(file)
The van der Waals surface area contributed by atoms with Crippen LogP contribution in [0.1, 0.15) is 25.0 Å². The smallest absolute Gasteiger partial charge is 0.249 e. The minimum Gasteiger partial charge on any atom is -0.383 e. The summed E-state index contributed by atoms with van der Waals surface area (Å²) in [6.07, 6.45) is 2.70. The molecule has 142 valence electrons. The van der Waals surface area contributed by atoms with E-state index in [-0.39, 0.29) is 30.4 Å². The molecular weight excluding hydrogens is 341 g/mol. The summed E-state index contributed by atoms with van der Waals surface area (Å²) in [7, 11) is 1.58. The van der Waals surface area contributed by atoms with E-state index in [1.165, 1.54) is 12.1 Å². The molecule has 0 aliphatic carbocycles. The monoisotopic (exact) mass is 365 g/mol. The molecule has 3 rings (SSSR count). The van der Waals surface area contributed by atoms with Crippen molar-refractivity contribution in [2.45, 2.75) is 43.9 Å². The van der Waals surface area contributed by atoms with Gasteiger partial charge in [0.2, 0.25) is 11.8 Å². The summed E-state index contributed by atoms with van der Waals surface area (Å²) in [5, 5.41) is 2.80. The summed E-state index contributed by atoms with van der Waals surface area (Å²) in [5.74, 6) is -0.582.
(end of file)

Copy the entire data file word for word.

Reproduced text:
The van der Waals surface area contributed by atoms with Crippen LogP contribution in [0.1, 0.15) is 25.0 Å². The smallest absolute Gasteiger partial charge is 0.249 e. The minimum Gasteiger partial charge on any atom is -0.383 e. The summed E-state index contributed by atoms with van der Waals surface area (Å²) in [6.07, 6.45) is 2.70. The molecule has 142 valence electrons. The van der Waals surface area contributed by atoms with E-state index in [-0.39, 0.29) is 30.4 Å². The molecular weight excluding hydrogens is 341 g/mol. The summed E-state index contributed by atoms with van der Waals surface area (Å²) in [7, 11) is 1.58. The van der Waals surface area contributed by atoms with E-state index in [1.165, 1.54) is 12.1 Å². The molecule has 0 aliphatic carbocycles. The monoisotopic (exact) mass is 365 g/mol. The molecule has 3 rings (SSSR count). The van der Waals surface area contributed by atoms with Crippen molar-refractivity contribution in [2.45, 2.75) is 43.9 Å². The van der Waals surface area contributed by atoms with Gasteiger partial charge in [0.2, 0.25) is 11.8 Å². The summed E-state index contributed by atoms with van der Waals surface area (Å²) in [5, 5.41) is 2.80. The summed E-state index contributed by atoms with van der Waals surface area (Å²) in [5.74, 6) is -0.582.